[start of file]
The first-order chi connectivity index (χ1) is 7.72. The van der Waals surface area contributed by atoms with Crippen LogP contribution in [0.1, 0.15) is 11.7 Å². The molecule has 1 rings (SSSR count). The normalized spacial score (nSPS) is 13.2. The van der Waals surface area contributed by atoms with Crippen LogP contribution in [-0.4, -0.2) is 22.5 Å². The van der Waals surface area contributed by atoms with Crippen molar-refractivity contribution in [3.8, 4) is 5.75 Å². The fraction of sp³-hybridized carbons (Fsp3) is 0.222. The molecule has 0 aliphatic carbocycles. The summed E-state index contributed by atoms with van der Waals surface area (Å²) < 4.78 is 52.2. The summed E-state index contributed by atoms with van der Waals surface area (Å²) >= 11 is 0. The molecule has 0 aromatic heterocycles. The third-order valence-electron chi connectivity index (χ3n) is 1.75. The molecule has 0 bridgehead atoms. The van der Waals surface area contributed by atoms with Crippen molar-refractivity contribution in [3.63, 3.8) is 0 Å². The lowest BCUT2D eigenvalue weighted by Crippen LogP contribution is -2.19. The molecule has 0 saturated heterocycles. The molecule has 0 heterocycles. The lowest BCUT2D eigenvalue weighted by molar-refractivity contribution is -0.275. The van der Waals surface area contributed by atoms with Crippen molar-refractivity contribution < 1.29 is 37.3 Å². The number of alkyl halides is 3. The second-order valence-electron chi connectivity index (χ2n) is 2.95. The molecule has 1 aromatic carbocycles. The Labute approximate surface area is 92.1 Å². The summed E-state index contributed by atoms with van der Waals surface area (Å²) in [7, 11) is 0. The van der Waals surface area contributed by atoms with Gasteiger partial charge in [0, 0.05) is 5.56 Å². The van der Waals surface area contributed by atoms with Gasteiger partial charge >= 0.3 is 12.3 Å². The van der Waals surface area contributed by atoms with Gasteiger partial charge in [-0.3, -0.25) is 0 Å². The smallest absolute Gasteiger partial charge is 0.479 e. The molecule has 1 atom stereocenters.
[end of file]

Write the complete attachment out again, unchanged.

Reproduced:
The first-order chi connectivity index (χ1) is 7.72. The van der Waals surface area contributed by atoms with Crippen LogP contribution in [0.1, 0.15) is 11.7 Å². The molecule has 1 rings (SSSR count). The normalized spacial score (nSPS) is 13.2. The van der Waals surface area contributed by atoms with Crippen LogP contribution in [-0.4, -0.2) is 22.5 Å². The van der Waals surface area contributed by atoms with Crippen molar-refractivity contribution in [3.8, 4) is 5.75 Å². The fraction of sp³-hybridized carbons (Fsp3) is 0.222. The molecule has 0 aliphatic carbocycles. The summed E-state index contributed by atoms with van der Waals surface area (Å²) < 4.78 is 52.2. The summed E-state index contributed by atoms with van der Waals surface area (Å²) >= 11 is 0. The molecule has 0 aromatic heterocycles. The third-order valence-electron chi connectivity index (χ3n) is 1.75. The molecule has 0 bridgehead atoms. The van der Waals surface area contributed by atoms with Crippen molar-refractivity contribution in [3.63, 3.8) is 0 Å². The lowest BCUT2D eigenvalue weighted by Crippen LogP contribution is -2.19. The molecule has 0 saturated heterocycles. The molecule has 0 heterocycles. The lowest BCUT2D eigenvalue weighted by molar-refractivity contribution is -0.275. The van der Waals surface area contributed by atoms with Crippen molar-refractivity contribution < 1.29 is 37.3 Å². The number of alkyl halides is 3. The second-order valence-electron chi connectivity index (χ2n) is 2.95. The molecule has 1 aromatic carbocycles. The Labute approximate surface area is 92.1 Å². The summed E-state index contributed by atoms with van der Waals surface area (Å²) in [7, 11) is 0. The van der Waals surface area contributed by atoms with Gasteiger partial charge in [0, 0.05) is 5.56 Å². The van der Waals surface area contributed by atoms with Gasteiger partial charge >= 0.3 is 12.3 Å². The van der Waals surface area contributed by atoms with Gasteiger partial charge in [-0.3, -0.25) is 0 Å². The smallest absolute Gasteiger partial charge is 0.479 e. The molecule has 1 atom stereocenters.